January 2013

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January 2013

The Last Word:

Sans CAD - Sketching Off-Line

Craig T Martin craig_martin@speakeasy.net

Want to experience designing “old school”? Try these techniques between freehand and CAD.

  • Consider having several No.2 pencils at hand, rather than commercial drafting pencils, controlling line weight by how sharp they are. An electric sharpener speeds the work.
  • Orient pads of paper and clipboards with the bound edge at the bottom to reduce curl-up.
  • When drawing a freehand line, focus on the end point. As in skiing and racecar driving, if you look at the ground or the wall,that’s where you’ll end up.
  • Guide your little finger along the edge of a paper pad or clipboard to make pencil lines (or Xacto knife cuts) parallel to the edge.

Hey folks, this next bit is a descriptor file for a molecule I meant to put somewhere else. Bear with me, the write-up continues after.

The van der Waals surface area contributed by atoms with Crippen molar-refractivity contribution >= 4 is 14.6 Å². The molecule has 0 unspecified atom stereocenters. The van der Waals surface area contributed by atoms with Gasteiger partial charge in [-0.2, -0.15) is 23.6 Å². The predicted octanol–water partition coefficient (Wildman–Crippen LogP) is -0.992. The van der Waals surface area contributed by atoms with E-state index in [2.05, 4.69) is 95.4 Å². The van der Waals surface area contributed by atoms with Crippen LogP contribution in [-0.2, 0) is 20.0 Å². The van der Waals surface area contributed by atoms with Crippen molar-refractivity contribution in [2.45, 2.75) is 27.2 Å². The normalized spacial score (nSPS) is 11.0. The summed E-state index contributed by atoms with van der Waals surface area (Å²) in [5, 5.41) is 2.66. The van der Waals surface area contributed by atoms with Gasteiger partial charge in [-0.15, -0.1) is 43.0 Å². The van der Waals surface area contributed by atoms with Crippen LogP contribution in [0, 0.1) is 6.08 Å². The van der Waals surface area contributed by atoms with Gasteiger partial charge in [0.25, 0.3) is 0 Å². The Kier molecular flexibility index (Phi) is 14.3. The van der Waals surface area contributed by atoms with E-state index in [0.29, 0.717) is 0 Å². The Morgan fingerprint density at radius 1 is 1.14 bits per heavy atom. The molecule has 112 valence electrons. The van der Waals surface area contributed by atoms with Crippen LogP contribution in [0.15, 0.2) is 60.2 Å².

• Twist your pencil as you draw it along a straight edge to maintain consistent line weight.
  • Tilt your pencil against the upper corner of your straight edge to shift alignment toward or away from the straight edge.
  • Extend lines slightly beyond corners to give the corners a sharp appearance.
  • Use any handy object to draw curves and circles.
  • Curved sections and straight sections of a line are easier to line up if the curved sections are drawn first.
  • Add arrowheads by starting slightly beyond the end of the arrow line
  • Align arrows toward the center of gravity of the object they point to.
  • A scrap of stick-on sand paper is handy for shaping the point of your pencil lead.
  • Hash marks at the ends of dimension lines are quicker to draw than arrowheads.